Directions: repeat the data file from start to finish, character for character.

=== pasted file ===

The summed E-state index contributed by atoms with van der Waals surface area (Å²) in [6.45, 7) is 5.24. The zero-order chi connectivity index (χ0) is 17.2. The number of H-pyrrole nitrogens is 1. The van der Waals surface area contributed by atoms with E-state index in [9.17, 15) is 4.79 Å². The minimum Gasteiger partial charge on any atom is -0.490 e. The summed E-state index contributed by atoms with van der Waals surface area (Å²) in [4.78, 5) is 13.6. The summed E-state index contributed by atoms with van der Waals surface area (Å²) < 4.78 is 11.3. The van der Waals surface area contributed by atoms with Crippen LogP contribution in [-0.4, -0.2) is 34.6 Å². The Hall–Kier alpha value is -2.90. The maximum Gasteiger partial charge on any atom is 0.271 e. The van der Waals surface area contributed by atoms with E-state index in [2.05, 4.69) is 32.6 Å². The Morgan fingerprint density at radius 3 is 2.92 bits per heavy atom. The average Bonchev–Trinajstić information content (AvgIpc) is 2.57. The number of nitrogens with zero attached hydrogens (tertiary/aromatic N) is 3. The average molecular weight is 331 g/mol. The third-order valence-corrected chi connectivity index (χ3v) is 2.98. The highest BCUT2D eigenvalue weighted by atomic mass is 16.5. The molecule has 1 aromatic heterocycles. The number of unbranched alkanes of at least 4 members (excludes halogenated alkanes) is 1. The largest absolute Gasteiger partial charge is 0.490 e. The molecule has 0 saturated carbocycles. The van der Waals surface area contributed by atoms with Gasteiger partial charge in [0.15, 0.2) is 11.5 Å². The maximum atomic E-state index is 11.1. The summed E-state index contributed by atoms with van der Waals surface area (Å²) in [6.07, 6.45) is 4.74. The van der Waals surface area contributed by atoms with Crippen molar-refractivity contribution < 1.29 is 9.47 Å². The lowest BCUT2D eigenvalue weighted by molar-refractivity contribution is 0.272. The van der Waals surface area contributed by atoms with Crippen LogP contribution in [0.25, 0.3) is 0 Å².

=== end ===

The summed E-state index contributed by atoms with van der Waals surface area (Å²) in [6.45, 7) is 5.24. The zero-order chi connectivity index (χ0) is 17.2. The number of H-pyrrole nitrogens is 1. The van der Waals surface area contributed by atoms with E-state index in [9.17, 15) is 4.79 Å². The minimum Gasteiger partial charge on any atom is -0.490 e. The summed E-state index contributed by atoms with van der Waals surface area (Å²) in [4.78, 5) is 13.6. The summed E-state index contributed by atoms with van der Waals surface area (Å²) < 4.78 is 11.3. The van der Waals surface area contributed by atoms with Crippen LogP contribution in [-0.4, -0.2) is 34.6 Å². The Hall–Kier alpha value is -2.90. The maximum Gasteiger partial charge on any atom is 0.271 e. The van der Waals surface area contributed by atoms with E-state index in [2.05, 4.69) is 32.6 Å². The Morgan fingerprint density at radius 3 is 2.92 bits per heavy atom. The average Bonchev–Trinajstić information content (AvgIpc) is 2.57. The number of nitrogens with zero attached hydrogens (tertiary/aromatic N) is 3. The average molecular weight is 331 g/mol. The third-order valence-corrected chi connectivity index (χ3v) is 2.98. The highest BCUT2D eigenvalue weighted by atomic mass is 16.5. The molecule has 1 aromatic heterocycles. The number of unbranched alkanes of at least 4 members (excludes halogenated alkanes) is 1. The largest absolute Gasteiger partial charge is 0.490 e. The molecule has 0 saturated carbocycles. The van der Waals surface area contributed by atoms with Gasteiger partial charge in [0.15, 0.2) is 11.5 Å². The maximum atomic E-state index is 11.1. The summed E-state index contributed by atoms with van der Waals surface area (Å²) in [6.07, 6.45) is 4.74. The van der Waals surface area contributed by atoms with Crippen molar-refractivity contribution < 1.29 is 9.47 Å². The lowest BCUT2D eigenvalue weighted by molar-refractivity contribution is 0.272. The van der Waals surface area contributed by atoms with Crippen LogP contribution in [0.25, 0.3) is 0 Å².